One of the most important things about creating an animation (for instance in an on-line game) is not how to start an animation but how to stop it. Take, for example, some simple code that uses some object oriented programming to move an image across the screen of an Internet Explorer web browser:
If this code is saved into a .html file (for example “animation.html”) and viewed in Internet Explorer then an image (“alien.png” as shown in figure 1 at the bottom of this article) will be seen to move from left to right across the screen. However, there is a problem. The image does not stop moving. It will move across the background image and off the right side of the screen. The progress of the image’s journey can then be mapped by the increasing size of the scroll bar at the bottom of the screen.
Limiting the Movement of a Game Sprite
Obviously the movement of the game sprite must be limited to the games area. The programmer could do this by hard coding the dimensions of the games area into the application, or a neater way to do it is to to ensure that a sprite can only move within the bounds set by the background image.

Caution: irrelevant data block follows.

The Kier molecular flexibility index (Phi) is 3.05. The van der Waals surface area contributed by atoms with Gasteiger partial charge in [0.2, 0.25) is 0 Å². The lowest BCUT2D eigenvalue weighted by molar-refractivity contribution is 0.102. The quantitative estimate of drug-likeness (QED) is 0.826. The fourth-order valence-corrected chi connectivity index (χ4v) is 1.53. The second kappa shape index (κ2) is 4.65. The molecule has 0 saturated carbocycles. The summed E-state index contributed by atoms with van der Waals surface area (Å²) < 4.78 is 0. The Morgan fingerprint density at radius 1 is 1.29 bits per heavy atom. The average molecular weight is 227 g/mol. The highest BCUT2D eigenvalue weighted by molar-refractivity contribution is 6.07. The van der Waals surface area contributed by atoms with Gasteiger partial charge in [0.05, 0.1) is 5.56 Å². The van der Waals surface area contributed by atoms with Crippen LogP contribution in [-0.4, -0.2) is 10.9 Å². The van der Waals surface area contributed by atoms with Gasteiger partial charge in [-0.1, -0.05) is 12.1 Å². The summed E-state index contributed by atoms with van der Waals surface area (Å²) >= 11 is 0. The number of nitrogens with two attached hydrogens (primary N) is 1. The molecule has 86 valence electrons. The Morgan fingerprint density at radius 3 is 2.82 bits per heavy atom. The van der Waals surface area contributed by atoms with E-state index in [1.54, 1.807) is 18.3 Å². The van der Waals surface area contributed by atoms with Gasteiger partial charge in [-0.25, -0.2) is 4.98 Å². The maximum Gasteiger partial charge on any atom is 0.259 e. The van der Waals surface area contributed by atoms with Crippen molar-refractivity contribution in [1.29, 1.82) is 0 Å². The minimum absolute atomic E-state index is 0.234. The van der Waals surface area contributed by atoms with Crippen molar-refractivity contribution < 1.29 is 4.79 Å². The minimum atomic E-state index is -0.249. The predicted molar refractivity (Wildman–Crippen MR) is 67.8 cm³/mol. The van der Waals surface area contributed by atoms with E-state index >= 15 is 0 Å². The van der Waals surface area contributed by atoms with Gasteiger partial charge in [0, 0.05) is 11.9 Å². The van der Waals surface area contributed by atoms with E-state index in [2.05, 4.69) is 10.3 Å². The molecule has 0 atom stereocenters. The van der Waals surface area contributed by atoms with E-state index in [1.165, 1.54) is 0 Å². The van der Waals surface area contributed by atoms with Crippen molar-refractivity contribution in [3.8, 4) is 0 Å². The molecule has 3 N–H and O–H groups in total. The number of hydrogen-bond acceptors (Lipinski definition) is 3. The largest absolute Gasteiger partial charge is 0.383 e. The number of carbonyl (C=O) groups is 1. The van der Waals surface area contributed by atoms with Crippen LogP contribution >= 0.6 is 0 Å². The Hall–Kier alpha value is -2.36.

Limiting the Movement of a Game Sprite to the Bounds of a Background Image
The properties of the background image can be used to limit the extend to which the foreground image can travel. This “maximum x” value can be calculated from:
the left value of the background image’s style
the width value of the background image
And, of course the width of the image itself must be taken into account:
Private Function max_left
Dim bg_left: bg_left = replace(background.style.left,”px”,””)
max_left = cint(bg_left) + background.width – Sprite.width
The programmer can now modify the”move_x” subroutine, using the function above to provide the limit of the image’s movement to the right:
Public Sub move_x
If (next_left <= max_left) Then
Sprite.style.left = next_left
If the web page is reloaded at this point then the image of the alien will be seen to move across screen, from left right, and then to stop at the edge of the background image (as shown if figure 2). The programmer can then move on to create similar functionality for movement down the y axis.